Color of Money: Don't be blindsided during the eclipse
WASHINGTON -- For the first time in nearly a century, on Aug. 21, a total solar eclipse of the sun will be visible in parts of the contiguous United States.
Depending on where you live, and provided the clouds don't interfere, you will see the sun partially or, if you're fortunate enough to be in the "path of totality," completely disappear behind the moon. And you know what else you'll see if you aren't careful?
An eye doctor. That is, if you look up at the eclipse without protection or if you buy counterfeit viewing glasses.
With every major event or crisis, the con artists show up ready to fleece someone. In this case, unscrupulous companies are selling unsafe eyewear. To safely view this spectacular solar event, sunglasses won't do -- no matter how dark the lenses. You also shouldn't use any other unfiltered devices such as binoculars, cameras or telescopes. The eyewear or handheld viewer you buy needs to have certified solar filters.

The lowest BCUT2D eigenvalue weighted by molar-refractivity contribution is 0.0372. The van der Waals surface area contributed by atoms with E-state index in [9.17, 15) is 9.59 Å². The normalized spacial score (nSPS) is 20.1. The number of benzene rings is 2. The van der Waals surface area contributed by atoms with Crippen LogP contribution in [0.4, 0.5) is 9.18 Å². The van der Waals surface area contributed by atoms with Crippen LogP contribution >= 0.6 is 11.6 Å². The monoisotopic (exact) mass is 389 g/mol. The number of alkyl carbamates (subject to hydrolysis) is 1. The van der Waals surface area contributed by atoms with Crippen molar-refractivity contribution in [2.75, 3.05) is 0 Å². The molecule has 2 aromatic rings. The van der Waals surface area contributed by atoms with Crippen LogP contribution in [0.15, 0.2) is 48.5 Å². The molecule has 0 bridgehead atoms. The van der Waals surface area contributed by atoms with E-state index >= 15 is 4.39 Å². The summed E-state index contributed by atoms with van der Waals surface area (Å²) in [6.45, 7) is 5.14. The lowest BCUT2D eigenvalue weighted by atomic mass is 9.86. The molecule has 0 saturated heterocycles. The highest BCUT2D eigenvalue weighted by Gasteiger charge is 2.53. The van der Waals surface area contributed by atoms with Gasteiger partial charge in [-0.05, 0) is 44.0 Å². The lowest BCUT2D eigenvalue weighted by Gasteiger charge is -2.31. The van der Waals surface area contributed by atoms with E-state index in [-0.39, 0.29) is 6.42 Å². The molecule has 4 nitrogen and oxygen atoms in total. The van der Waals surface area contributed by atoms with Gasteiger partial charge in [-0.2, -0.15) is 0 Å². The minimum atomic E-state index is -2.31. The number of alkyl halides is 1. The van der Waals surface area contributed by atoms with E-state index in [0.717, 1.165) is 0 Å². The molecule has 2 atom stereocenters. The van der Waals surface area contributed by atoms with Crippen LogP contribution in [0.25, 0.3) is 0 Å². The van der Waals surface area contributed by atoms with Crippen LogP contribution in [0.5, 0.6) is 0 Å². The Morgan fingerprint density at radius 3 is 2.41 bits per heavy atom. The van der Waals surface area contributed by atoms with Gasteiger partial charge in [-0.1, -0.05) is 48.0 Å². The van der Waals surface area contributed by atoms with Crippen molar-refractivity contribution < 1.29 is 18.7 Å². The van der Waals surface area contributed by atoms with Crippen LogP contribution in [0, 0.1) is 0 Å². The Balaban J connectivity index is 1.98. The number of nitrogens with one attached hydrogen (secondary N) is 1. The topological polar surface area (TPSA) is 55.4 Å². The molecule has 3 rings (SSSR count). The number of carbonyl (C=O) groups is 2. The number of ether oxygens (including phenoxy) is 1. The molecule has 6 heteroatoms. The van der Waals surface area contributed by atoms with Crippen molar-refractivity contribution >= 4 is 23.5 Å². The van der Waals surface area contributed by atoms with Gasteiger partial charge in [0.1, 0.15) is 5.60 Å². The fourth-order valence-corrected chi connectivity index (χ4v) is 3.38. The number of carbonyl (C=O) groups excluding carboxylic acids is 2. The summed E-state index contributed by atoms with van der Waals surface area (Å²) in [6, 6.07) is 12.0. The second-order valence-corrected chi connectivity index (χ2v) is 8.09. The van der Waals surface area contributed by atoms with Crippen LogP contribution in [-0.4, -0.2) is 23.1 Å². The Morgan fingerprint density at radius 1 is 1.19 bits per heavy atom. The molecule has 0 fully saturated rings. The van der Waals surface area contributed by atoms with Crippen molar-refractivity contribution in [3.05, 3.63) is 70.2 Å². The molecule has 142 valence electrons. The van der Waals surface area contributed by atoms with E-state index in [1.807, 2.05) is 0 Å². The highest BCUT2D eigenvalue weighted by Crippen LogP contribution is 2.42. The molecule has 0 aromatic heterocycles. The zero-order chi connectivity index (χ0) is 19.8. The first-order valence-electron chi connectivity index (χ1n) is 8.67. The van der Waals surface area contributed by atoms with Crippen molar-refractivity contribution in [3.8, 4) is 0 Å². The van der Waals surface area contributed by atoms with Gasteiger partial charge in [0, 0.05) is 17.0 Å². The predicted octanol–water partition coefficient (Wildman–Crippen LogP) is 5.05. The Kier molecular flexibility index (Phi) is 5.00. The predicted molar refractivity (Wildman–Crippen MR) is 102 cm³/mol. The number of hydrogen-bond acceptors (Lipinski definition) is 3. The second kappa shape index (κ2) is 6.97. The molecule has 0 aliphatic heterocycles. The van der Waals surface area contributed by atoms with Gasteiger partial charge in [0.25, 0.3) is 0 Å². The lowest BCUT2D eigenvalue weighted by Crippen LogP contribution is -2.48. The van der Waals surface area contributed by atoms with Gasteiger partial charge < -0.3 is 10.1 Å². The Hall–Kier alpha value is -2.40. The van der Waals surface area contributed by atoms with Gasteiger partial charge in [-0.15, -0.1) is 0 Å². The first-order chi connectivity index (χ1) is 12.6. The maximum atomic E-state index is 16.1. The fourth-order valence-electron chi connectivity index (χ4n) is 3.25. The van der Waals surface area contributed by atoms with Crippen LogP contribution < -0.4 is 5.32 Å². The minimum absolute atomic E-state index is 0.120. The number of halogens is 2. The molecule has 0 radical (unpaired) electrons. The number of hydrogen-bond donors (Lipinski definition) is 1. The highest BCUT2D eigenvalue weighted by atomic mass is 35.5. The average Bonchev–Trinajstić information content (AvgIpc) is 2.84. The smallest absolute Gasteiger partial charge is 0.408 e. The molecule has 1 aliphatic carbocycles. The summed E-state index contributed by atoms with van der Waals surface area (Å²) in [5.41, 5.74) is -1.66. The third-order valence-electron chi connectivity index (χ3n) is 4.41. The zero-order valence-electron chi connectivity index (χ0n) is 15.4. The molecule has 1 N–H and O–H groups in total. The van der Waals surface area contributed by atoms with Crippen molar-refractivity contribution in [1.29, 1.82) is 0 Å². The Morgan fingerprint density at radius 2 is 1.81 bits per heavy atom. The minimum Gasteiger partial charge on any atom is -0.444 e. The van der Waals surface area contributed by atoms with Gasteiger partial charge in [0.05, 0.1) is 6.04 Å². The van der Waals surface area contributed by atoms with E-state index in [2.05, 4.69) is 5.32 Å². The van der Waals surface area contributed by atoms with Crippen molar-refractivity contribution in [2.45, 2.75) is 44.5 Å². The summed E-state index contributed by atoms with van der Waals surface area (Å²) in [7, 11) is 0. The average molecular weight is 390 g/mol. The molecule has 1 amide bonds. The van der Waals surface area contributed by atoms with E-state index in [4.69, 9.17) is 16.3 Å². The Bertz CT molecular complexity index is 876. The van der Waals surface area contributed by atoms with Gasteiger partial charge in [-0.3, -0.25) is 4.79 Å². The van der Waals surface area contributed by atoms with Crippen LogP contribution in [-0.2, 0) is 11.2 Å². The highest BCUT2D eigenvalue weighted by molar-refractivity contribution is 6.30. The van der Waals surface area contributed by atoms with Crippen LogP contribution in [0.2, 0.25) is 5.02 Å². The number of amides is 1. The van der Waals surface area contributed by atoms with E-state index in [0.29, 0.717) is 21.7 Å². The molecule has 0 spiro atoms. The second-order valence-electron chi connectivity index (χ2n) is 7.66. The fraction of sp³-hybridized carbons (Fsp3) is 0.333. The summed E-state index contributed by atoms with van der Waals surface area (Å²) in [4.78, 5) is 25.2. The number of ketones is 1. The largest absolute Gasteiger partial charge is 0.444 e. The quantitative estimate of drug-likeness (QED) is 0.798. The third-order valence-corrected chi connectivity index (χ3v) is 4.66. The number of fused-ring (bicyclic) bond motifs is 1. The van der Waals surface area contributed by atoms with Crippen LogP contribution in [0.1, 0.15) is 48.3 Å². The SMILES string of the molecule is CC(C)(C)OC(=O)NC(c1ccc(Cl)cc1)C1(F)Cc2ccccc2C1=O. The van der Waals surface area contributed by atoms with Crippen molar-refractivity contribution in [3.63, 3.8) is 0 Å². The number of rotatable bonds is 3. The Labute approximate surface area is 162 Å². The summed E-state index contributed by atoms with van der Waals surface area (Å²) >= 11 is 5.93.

Both NASA and the Federal Trade Commission have issued consumer warnings urging people to be sure to purchase the right glasses.
"This rare event will be exciting and even better when you view the eclipse safely," Alesha Hernandez, the FTC's consumer education specialist, wrote in a blog post.
You've only got a few weeks left to shop, so don't wait until the last minute and, in your rush, possibly get scammed.
As you shop, look for glasses that are marked "ISO" followed by these numbers: 12312-2. This means they have met a certain international safety standard.
But the ISO label isn't enough. Dishonest companies know people are being cautioned to look for that stamp of approval. They can easily copy it onto counterfeit glasses. As I browsed online, every seller promised that its glasses were "certified." So the American Astronomical Society's Solar Eclipse Task Force has compiled a list of recommended vendors.
I'm not playing around with my eyes and neither should you. This is not the time to skip doing your homework.